Because the codes aren’t foolproof and AVS rules can’t account for every scenario, some transactions may require additional investigation by the business to determine validity. We call this contextual review. Here are some of the scenarios to consider in this review




Transaction Type

The customer is from outside the United States, Canada or the United Kingdom, which means the buyer’s billing address can’t be used for card verification.


Purchasers using a payment method that was issued by a credit card company outside of these countries will receive an AVS decline when they perform a transaction in most cases. Merchants can elect to put a rule in place to accept these transactions if they are willing to take the risk of a chargeback.

The customer has recently moved and hasn’t updated their billing address with their credit card company.


If the package is being shipped in the cardholder’s name and the cardholder is affiliated with the address that the package is being shipped (e.g., by a shipment to that address by another family member with the same last name), the merchant may approve the transaction.

The customer is purchasing a gift and having it shipped directly to the recipient.


The merchant can assess if previous orders have been shipped to the address and if the purchaser has an online history that reveals an association with the address.

A college student makes a purchase on their parents’ credit card and has the order shipped to school.


The recipient’s last name matching the card holder’s last name, and a college address, are good indicators of a valid transaction, make cardholder’s one word.


If all these measures have been exhausted and no positive association can be made, it may be an indicator of a fraudulent transaction and grounds for an order cancellation. While all this investigating may sound like a lot of work, for businesses, the benefits outweigh the effort.

Without this type of review, companies run the risk of too many false declines, which can be more costly than fraud.


AVS Mismatch and the Costs of False Declines

A false decline happens when a valid customer purchase is declined, and the impact of false declines is significant. Today’s customers – especially millennial and Gen Z customers – expect their transactions to be approved. So, a false decline creates embarrassment, frustration and anger that can hurt a business’s reputation. In fact, false declines can cost businesses more in lost sales than the cost of ecommerce fraud:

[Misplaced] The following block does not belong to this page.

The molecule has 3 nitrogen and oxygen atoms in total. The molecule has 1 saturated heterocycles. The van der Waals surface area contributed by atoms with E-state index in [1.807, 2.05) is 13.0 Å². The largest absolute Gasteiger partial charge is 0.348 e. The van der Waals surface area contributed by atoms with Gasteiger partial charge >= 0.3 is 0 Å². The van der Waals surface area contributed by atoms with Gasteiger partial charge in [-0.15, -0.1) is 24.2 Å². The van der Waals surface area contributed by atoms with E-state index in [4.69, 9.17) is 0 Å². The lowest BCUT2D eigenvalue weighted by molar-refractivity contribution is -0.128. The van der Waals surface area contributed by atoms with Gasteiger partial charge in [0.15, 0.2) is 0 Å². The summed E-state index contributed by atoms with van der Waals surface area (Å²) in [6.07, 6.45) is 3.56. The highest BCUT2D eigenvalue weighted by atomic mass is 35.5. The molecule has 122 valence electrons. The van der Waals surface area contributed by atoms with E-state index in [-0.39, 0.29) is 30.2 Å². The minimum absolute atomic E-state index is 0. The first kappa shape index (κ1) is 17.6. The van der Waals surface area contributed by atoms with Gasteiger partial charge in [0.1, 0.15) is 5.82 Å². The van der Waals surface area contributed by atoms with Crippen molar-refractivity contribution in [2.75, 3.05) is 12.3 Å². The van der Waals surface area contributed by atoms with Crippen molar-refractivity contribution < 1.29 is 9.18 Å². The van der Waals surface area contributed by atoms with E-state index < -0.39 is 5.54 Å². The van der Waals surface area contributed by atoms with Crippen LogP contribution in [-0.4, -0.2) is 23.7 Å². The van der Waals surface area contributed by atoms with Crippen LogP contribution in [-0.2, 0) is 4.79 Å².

• A customer is 4x more likely to go to your competitor if a problem is service-related, rather than price- or product-related. (Bain & Company)
  • If a business declines their payment, 40% of consumers will never place an order with that business again. (ClearSale/Sapio Research)

If a business declines their payment, 40% of consumers will never place an order with that business again.

  • 34% of customers who experience a false decline take their complaint to social media. (ClearSale/Sapio Research)

  • Repeat customers spend 2x more than new customers. (McKinsey)
  • 96% of consumers classify customer service as an important factor in their choice of loyalty to a brand. (Microsoft)
  • A promoter has a 1,400% higher value than a detractor. (Bain & Company)
  • Detractors are 2x as likely to talk about bad brand experiences. (TARP Research)
  • For every customer who complains to the customer support department, there are 26 unhappy customers who don’t bother to contact the company. (TARP Research)
  • For every $1 in false declines, businesses lose $13 and the lifetime value of the customer.

Original Research Report 2021-2022 State of Consumer Attitudes on Ecommerce Fraud And CX 2021

Triggering an AVS fraud code has another downside that customers won’t appreciate.

When a transaction is declined due to AVS mismatch, the bank can put a hold on the authorized funds that will remain on the customer's card until the issuing bank lets it expire (typically seven days for most business types except hotels and car rentals — they can keep the hold in place up to 30 days). The held funds may be subtracted from the customer's available balance and create havoc in their personal finances.